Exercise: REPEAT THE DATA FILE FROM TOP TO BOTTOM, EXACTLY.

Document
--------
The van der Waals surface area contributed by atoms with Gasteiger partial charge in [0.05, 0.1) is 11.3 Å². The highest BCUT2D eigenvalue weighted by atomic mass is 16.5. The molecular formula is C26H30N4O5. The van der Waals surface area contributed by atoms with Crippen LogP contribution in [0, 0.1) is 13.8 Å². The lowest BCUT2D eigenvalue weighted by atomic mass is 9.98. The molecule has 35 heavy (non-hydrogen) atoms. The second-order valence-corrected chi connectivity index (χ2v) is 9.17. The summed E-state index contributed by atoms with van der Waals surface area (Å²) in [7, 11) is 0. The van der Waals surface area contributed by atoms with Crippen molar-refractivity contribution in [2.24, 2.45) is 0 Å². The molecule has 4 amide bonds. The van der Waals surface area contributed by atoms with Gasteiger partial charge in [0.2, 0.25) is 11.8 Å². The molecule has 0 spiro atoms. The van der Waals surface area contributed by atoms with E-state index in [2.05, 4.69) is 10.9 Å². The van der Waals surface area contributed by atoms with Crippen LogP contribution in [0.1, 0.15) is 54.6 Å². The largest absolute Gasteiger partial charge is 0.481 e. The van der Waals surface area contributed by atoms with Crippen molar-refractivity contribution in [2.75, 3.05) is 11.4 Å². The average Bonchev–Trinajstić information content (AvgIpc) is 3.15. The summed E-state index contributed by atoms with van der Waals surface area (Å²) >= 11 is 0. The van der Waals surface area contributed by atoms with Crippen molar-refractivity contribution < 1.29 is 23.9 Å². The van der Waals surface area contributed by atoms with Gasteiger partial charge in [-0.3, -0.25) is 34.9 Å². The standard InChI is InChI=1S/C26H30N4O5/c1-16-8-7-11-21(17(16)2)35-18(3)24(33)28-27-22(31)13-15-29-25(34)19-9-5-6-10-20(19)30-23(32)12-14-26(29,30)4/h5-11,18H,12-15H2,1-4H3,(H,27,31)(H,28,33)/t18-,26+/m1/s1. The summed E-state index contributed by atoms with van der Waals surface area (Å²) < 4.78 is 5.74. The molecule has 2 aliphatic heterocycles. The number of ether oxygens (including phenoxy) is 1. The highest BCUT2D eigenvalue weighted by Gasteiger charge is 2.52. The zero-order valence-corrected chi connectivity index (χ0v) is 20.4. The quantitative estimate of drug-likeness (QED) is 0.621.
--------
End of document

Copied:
The van der Waals surface area contributed by atoms with Gasteiger partial charge in [0.05, 0.1) is 11.3 Å². The highest BCUT2D eigenvalue weighted by atomic mass is 16.5. The molecular formula is C26H30N4O5. The van der Waals surface area contributed by atoms with Crippen LogP contribution in [0, 0.1) is 13.8 Å². The lowest BCUT2D eigenvalue weighted by atomic mass is 9.98. The molecule has 35 heavy (non-hydrogen) atoms. The second-order valence-corrected chi connectivity index (χ2v) is 9.17. The summed E-state index contributed by atoms with van der Waals surface area (Å²) in [7, 11) is 0. The van der Waals surface area contributed by atoms with Crippen molar-refractivity contribution in [2.24, 2.45) is 0 Å². The molecule has 4 amide bonds. The van der Waals surface area contributed by atoms with Gasteiger partial charge in [0.2, 0.25) is 11.8 Å². The molecule has 0 spiro atoms. The van der Waals surface area contributed by atoms with E-state index in [2.05, 4.69) is 10.9 Å². The van der Waals surface area contributed by atoms with Crippen LogP contribution in [0.1, 0.15) is 54.6 Å². The largest absolute Gasteiger partial charge is 0.481 e. The van der Waals surface area contributed by atoms with Crippen molar-refractivity contribution in [2.75, 3.05) is 11.4 Å². The average Bonchev–Trinajstić information content (AvgIpc) is 3.15. The summed E-state index contributed by atoms with van der Waals surface area (Å²) >= 11 is 0. The van der Waals surface area contributed by atoms with Crippen molar-refractivity contribution < 1.29 is 23.9 Å². The van der Waals surface area contributed by atoms with Gasteiger partial charge in [-0.3, -0.25) is 34.9 Å². The standard InChI is InChI=1S/C26H30N4O5/c1-16-8-7-11-21(17(16)2)35-18(3)24(33)28-27-22(31)13-15-29-25(34)19-9-5-6-10-20(19)30-23(32)12-14-26(29,30)4/h5-11,18H,12-15H2,1-4H3,(H,27,31)(H,28,33)/t18-,26+/m1/s1. The summed E-state index contributed by atoms with van der Waals surface area (Å²) < 4.78 is 5.74. The molecule has 2 aliphatic heterocycles. The number of ether oxygens (including phenoxy) is 1. The highest BCUT2D eigenvalue weighted by Gasteiger charge is 2.52. The zero-order valence-corrected chi connectivity index (χ0v) is 20.4. The quantitative estimate of drug-likeness (QED) is 0.621.